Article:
The correct way is to start taking the club back with the forearms, and start cocking the wrist. The Golf Digest author said to feel like you are pushing down on the end of the grip with the heel pad of your left hand, so that the butt of the club points to the ground. He also said it will feel "handsy" but it will actually allow your hands to be a lot less involved during the impact area of the downswing.

Another great tip from the article to avoid coming too far to the inside on the back swing is to use your toe line as a guide. Don't let the club head get behind your toe line.

The funny thing about the article is that it is totally against what some golf instructors say. Basically this article tells you to cock your wrists early and take the club away with your hands. It makes sense though because it helps you:
  1. Take the club away with the club head in front of you instead of behind
  2. Keep everything, all your body parts in sync during the swing.

Wednesday, October 31, 2007

The "No Backswing" Golf Swing in Golf Digest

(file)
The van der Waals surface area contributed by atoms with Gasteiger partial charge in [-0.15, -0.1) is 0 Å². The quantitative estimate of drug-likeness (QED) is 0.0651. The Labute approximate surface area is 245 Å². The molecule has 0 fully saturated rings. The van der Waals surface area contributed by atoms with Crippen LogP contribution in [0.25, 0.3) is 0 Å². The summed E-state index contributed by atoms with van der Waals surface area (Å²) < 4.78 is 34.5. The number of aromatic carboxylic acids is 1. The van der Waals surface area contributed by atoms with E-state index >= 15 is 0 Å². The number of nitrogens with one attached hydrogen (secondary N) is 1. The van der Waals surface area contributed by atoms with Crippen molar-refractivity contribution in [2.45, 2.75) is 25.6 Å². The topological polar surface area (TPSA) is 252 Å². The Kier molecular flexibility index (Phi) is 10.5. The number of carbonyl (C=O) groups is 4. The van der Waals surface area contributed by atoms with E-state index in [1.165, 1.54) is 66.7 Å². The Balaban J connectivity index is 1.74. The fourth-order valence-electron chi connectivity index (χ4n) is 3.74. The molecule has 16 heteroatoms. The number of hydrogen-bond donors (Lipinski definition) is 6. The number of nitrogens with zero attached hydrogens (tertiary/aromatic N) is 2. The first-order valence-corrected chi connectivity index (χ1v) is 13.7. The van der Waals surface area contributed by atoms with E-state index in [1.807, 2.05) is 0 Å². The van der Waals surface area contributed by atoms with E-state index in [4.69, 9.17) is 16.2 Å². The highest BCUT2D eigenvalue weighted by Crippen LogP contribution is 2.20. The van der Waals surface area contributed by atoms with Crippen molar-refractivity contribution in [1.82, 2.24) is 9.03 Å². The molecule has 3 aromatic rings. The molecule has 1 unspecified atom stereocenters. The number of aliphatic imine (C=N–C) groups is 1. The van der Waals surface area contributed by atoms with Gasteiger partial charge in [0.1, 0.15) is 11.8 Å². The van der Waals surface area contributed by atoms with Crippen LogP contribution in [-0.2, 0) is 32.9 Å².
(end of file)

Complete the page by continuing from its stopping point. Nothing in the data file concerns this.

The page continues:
I read an interesting article in Golf Digest about the "No Backswing" swing. It said that for higher handicaps, using a "No Backswing" approach would lower your score.

The premise was that since the backswing really doesn't add any value to the swing, but only gets you set up for a good downswing, then why not eliminate the back swing? They say to:
  1. set up to the ball like you normally would, with the proper distance from the ball, correct grip, etc....then...
  2. get at the position where your right elbow is bent, and the shaft of the club is at about 90 degrees to your straight left arm.
  3. Pump the left arm...basically raise the left arm a few inches and then..
  4. Hit the ball
Since a lot of beginners tend to sway away from the ball in the back swing, or do the dreaded reverse pivot, if they eliminate that back swing, they will eliminate those problems. In theory it sounds good.

I tried this at the range last weekend, and I actually did better at the "No Backswing" swing then I thought I would. However, I think this approach loses the rhythm and the back and forward swing creates.

After experimenting with this concept, I really think this "No Backswing" should be used as a drill rather than a swing that is used on the course.